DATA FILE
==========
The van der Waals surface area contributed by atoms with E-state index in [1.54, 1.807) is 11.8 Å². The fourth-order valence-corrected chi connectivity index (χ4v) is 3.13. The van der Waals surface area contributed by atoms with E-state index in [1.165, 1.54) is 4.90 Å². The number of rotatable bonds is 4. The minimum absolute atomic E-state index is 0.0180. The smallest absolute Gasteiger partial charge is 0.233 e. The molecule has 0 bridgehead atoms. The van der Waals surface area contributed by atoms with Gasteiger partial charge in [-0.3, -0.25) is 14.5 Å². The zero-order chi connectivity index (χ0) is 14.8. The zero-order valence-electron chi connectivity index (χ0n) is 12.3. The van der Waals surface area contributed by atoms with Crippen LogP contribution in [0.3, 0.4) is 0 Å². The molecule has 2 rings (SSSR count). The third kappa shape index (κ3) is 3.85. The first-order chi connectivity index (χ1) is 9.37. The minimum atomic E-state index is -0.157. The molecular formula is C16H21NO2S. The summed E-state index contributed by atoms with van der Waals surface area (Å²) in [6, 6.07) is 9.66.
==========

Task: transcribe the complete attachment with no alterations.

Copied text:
The van der Waals surface area contributed by atoms with E-state index in [1.54, 1.807) is 11.8 Å². The fourth-order valence-corrected chi connectivity index (χ4v) is 3.13. The van der Waals surface area contributed by atoms with E-state index in [1.165, 1.54) is 4.90 Å². The number of rotatable bonds is 4. The minimum absolute atomic E-state index is 0.0180. The smallest absolute Gasteiger partial charge is 0.233 e. The molecule has 0 bridgehead atoms. The van der Waals surface area contributed by atoms with Gasteiger partial charge in [-0.3, -0.25) is 14.5 Å². The zero-order chi connectivity index (χ0) is 14.8. The zero-order valence-electron chi connectivity index (χ0n) is 12.3. The van der Waals surface area contributed by atoms with Crippen LogP contribution in [0.3, 0.4) is 0 Å². The molecule has 2 rings (SSSR count). The third kappa shape index (κ3) is 3.85. The first-order chi connectivity index (χ1) is 9.37. The minimum atomic E-state index is -0.157. The molecular formula is C16H21NO2S. The summed E-state index contributed by atoms with van der Waals surface area (Å²) in [6, 6.07) is 9.66.